Claire has a creative (and often illegal…) way to dispose of Phil’s possessions that she does not like.
See more: subjective value, tastes and preferences
Alex has landed a dream internship but it’s really high stakes and stressful. Meanwhile, Phil has a tough choice to make in a board game. Every time we choose to do something, we are also choosing NOT to do something else. Does Alex really want the internship? What is its opportunity cost? Also, what should Phil do?
See more: choices, human capital, opportunity cost, preferences, risk aversion, scarcity, tradeoffs
Manny lost Luke in a “sketchy” neighborhood. He and Phil enlist Gloria’s help to track him down. When they arrive in the neighborhood, they find that it has changed quite a bit since Gloria lived there. When searching for a girl, they have the option of visiting one of the four area cupcake stores, each specializing in a different area.
See more: gentrification, growth, imperfect competition, incentives, income inequality, market structures, monopolistic competition, preferences, product differentiation
Homes and yards that are improperly maintained decrease the property value of neighbors. This is a negative externality. To prevent this from happening, many modern neighborhoods have an HOA. The HOA decides what changes homeowners are allowed to make to their property and act as a non-market solution to externalities. They only allow changes that either do not impact the property value of other homes (no externalities) or that increase the property value of other homes (a positive externality). In this clip, Claire attends her HOA’s meeting. She submitted a proposal to build a “she shed” in her backyard that was denied. She believes this was not appropriate because the shed won’t be visible from the street and will not impact neighbor property values. What she doesn’t know is that her son, Luke, intercepted the request and responded with a fake denial so the HOA doesn’t understand why she is so belligerent. Phil shows up to warn her but is a little late….
See more: Coase theorem, collective action, government regulation, negative externalities, non-market solutions, permits, regulation, role of government
Economics often suggests that competition improves efficiency. Jay seems to agree. He fosters competition within his family to help them achieve their goals. But are they really achieving those goals? Later in the episode, we find out that there were some unintended consequences of his actions.
See more: competition, extrinsic rewards, incentives, intrinsic rewards, labor, motivation, perverse incentives, unintended consequences
Phil goes into the wild to live like Robinson Crusoe. In doing so, he provides a fantastic example of the factors of productivity. Productivity (Phil’s ability to survive in the wild) is determined by his human capital, technological knowledge, physical capital and natural resources. He has natural resources in abundance – fish, sticks, blueberries, honey and fresh water. He has some good technological knowledge because he knows how to build a fire. It’s not clear that he has the experience (human capital) to successfully build the fire. But, having lost his physical capital (fancy camping gear), it’s not clear whether or not he will be able to survive.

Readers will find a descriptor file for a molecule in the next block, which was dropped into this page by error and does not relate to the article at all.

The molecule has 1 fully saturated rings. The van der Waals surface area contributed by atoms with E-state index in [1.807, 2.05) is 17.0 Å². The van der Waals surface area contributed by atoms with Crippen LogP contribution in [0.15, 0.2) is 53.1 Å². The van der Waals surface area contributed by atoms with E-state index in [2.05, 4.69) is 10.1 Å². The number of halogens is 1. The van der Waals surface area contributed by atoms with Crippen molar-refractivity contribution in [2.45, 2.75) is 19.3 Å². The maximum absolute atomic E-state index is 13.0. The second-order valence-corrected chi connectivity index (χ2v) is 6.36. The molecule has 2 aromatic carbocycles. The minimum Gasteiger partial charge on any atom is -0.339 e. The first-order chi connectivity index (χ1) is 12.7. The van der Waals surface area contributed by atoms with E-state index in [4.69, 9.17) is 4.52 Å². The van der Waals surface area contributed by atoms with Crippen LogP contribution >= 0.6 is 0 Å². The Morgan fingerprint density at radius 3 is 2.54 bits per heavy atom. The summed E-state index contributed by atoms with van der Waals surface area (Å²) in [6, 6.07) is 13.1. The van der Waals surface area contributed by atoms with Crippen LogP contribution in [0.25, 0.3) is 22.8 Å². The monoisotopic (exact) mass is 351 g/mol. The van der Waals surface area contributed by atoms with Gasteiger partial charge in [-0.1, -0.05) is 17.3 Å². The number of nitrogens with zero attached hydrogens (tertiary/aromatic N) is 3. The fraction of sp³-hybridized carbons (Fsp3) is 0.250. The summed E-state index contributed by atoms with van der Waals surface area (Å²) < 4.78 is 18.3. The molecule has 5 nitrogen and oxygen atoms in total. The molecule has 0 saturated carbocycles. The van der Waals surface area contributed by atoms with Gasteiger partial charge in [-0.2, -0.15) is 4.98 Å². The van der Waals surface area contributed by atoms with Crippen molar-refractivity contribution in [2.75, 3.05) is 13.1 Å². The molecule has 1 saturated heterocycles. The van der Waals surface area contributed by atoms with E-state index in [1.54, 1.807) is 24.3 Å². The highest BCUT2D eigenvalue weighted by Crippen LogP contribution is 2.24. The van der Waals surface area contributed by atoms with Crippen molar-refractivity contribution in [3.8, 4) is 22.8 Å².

See more: factors of production, human capital, natural resources, physical capital, Robinson Crusoe, technological knowledge
Phil and Jay operate a parking lot together and hired a talkative woman to operate the booth (thanks to a coin flip!). Her chattiness causes a car behind Jay to drive away, which means the two don’t earn $8 from that one additional car.
See more: marginal analysis, marginal profit, marginal revenue
Phil and Jay must decide which of the two candidates to hire, but they are significantly different workers. Instead of considering the costs and benefits, they flip a coin with their two heads on it.
See more: cost benefit analysis, decision making, either-or-decisions, labor
Phil and Claire get a special coin made to determine decisions they disagree on. As a final decision, they flip to decide how to spend their retirement account. Unfortunately for the kids, the coin decides that they spend it on a beach condo.
See more: cost benefit analysis, decision making, either-or-decisions
On their way to Phil’s father’s wedding, Phil asks his family to dress like 1920 gangsters, but it seems like they are the only guests their in costume. Phil is notorious for embarrassing his family and each member relates a time Phil did something that made him happy, but imposed social costs on others.
See more: externalities, negative externalities, private benefits, private costs, social costs
The Dunphys are having their house fumigated so they have to squeeze into a small hotel room. The neighboring dogs are barking all night and a train runs through around night time. Luke tries to set off a cologne bomb and ends up stinking up the whole room.
See more: externalities, negative externalities, private benefits, private costs, social costs
Mitch gets sick on his honeymoon, but spreads it to everyone else in the family. Each member goes through the pain they endured because Mitch didn’t quarantine himself. Only later in the episode do they find out that Mitch isn’t patient zero.
See more: externalities, gift giving, health care, negative externalities, private benefits, social costs, substitutes
The Dunphys are having a great summer while Alex is away building houses for the less fortunate, but as soon as she returns everything takes a turn for the worse. Everything seems to think Alex is the cause of the tension and as soon as she leaves then things start to look better. While these actions may be correlated with Alex’s presence in the house, she certainly can’t be the cause of the tension, could she?
See more: causation, correlation